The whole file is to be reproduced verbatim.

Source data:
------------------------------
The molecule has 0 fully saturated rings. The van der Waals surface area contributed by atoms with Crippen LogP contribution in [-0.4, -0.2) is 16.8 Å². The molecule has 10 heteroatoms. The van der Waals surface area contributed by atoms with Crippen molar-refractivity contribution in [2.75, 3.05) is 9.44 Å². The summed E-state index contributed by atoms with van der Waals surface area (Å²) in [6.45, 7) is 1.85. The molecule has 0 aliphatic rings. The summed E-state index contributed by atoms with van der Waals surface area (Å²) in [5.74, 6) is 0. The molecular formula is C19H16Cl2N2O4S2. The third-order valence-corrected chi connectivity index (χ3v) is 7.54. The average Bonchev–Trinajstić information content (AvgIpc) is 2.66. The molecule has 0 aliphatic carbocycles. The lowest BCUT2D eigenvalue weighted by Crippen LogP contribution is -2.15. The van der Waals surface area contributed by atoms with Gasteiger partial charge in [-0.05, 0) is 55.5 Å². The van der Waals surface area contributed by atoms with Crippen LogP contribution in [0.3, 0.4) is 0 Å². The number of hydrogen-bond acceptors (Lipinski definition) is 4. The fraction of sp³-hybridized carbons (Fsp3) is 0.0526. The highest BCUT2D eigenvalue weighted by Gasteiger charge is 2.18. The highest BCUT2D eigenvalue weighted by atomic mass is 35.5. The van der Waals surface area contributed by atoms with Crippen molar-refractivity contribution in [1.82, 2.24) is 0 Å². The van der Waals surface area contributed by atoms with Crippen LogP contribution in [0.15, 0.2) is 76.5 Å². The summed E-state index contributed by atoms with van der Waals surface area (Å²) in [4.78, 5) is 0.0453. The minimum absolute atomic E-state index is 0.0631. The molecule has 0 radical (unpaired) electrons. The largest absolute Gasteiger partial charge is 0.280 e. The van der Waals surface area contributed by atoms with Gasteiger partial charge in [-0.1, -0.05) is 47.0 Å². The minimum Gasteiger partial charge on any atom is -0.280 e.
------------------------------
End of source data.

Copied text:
The molecule has 0 fully saturated rings. The van der Waals surface area contributed by atoms with Crippen LogP contribution in [-0.4, -0.2) is 16.8 Å². The molecule has 10 heteroatoms. The van der Waals surface area contributed by atoms with Crippen molar-refractivity contribution in [2.75, 3.05) is 9.44 Å². The summed E-state index contributed by atoms with van der Waals surface area (Å²) in [6.45, 7) is 1.85. The molecule has 0 aliphatic rings. The summed E-state index contributed by atoms with van der Waals surface area (Å²) in [5.74, 6) is 0. The molecular formula is C19H16Cl2N2O4S2. The third-order valence-corrected chi connectivity index (χ3v) is 7.54. The average Bonchev–Trinajstić information content (AvgIpc) is 2.66. The molecule has 0 aliphatic carbocycles. The lowest BCUT2D eigenvalue weighted by Crippen LogP contribution is -2.15. The van der Waals surface area contributed by atoms with Gasteiger partial charge in [-0.05, 0) is 55.5 Å². The van der Waals surface area contributed by atoms with Crippen LogP contribution in [0.3, 0.4) is 0 Å². The number of hydrogen-bond acceptors (Lipinski definition) is 4. The fraction of sp³-hybridized carbons (Fsp3) is 0.0526. The highest BCUT2D eigenvalue weighted by Gasteiger charge is 2.18. The highest BCUT2D eigenvalue weighted by atomic mass is 35.5. The van der Waals surface area contributed by atoms with Crippen molar-refractivity contribution in [1.82, 2.24) is 0 Å². The van der Waals surface area contributed by atoms with Crippen LogP contribution in [0.15, 0.2) is 76.5 Å². The summed E-state index contributed by atoms with van der Waals surface area (Å²) in [4.78, 5) is 0.0453. The minimum absolute atomic E-state index is 0.0631. The molecule has 0 radical (unpaired) electrons. The largest absolute Gasteiger partial charge is 0.280 e. The van der Waals surface area contributed by atoms with Gasteiger partial charge in [-0.1, -0.05) is 47.0 Å². The minimum Gasteiger partial charge on any atom is -0.280 e.